Morels primarily fruit in spring, though M. galilaea and M. rufobrunnea fruit in fall. Some morel species, such as M. tomentosa, M. exuberans, and M. eximia, are adapted to produce large flushes the spring after a forest fire burns the land.
Other organisms it could be confused with and how to tell the difference: There are multiple groups of mushrooms that look similar enough to morels to cause confusion; given morels are a popular edible mushroom, consumption of some of these lookalikes has caused serious illness on numerous occasions.
Members of the genus Verpa look similar to half-free morels in that the bottom edge of the cap is not attached to the stipe. However, when cut in half the half-free morels have more of the upper portion of the cap attached to
the stipe; Verpas only have the very tip attached. Outwardly they do look quite similar to morels overall, often having a conical cap with a honeycombed texture; some may have less distinct cavities and a more “lumpy” appearance rather than honeycombed. The cap of the Verpa is generally smaller in proportion to the stipe than on mature morels. The stipes of young Verpas are full of soft, fluffy hyphae, but they become hollow like morels as they mature.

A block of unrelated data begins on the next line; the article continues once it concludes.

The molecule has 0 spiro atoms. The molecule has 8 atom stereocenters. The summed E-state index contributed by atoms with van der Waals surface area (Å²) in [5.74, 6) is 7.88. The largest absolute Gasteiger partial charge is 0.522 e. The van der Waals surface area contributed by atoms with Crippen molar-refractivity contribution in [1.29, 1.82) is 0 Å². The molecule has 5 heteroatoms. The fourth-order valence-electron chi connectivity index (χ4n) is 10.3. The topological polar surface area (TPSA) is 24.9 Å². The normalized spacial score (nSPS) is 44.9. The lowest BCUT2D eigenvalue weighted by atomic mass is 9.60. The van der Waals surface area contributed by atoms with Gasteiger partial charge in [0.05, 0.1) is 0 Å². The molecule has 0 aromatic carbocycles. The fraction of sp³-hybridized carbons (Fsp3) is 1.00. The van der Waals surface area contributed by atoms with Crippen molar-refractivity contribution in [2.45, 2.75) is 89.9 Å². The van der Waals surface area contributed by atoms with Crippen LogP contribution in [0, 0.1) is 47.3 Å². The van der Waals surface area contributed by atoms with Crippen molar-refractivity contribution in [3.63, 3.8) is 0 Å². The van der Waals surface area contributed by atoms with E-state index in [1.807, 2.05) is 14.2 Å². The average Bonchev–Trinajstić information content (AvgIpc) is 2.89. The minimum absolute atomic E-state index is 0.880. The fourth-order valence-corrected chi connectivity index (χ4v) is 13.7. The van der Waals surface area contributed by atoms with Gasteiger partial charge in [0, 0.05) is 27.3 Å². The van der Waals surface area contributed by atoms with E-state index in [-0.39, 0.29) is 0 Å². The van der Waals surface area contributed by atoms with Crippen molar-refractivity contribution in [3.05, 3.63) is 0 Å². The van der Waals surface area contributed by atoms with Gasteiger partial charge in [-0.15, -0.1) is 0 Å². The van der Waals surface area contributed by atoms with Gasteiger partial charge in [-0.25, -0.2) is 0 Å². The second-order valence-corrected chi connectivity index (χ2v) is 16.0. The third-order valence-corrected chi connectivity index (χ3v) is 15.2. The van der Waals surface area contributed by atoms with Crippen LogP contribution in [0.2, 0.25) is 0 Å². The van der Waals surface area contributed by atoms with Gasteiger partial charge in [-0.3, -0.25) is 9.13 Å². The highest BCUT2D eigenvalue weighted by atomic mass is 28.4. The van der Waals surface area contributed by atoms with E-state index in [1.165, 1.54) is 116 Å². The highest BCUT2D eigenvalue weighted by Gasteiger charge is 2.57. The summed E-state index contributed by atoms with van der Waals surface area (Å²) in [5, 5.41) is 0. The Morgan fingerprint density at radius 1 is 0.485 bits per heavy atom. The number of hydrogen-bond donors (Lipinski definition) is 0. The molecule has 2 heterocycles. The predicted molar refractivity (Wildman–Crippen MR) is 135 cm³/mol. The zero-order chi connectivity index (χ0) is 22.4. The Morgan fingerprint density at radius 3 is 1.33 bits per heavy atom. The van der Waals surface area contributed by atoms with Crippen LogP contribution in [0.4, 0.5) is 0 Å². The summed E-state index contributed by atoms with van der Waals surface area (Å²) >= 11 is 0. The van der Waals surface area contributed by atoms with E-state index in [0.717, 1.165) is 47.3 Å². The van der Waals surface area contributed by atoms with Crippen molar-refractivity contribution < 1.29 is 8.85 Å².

Like morels, they are considered by some to be edible when thoroughly cooked. However, one study purports that V. bohemica is also toxic, having the same sort of toxins as the false morels I’ll discuss below. Some field guides recommend avoiding the other Verpa species as well due to potential inedibility. Both Verpas and morels fruit in spring, and may sometimes be found in the same area. As someone who would like to become an old, rather than bold, mushroom hunter, I recommend skipping the Verpas and sticking to the true morels, just in case.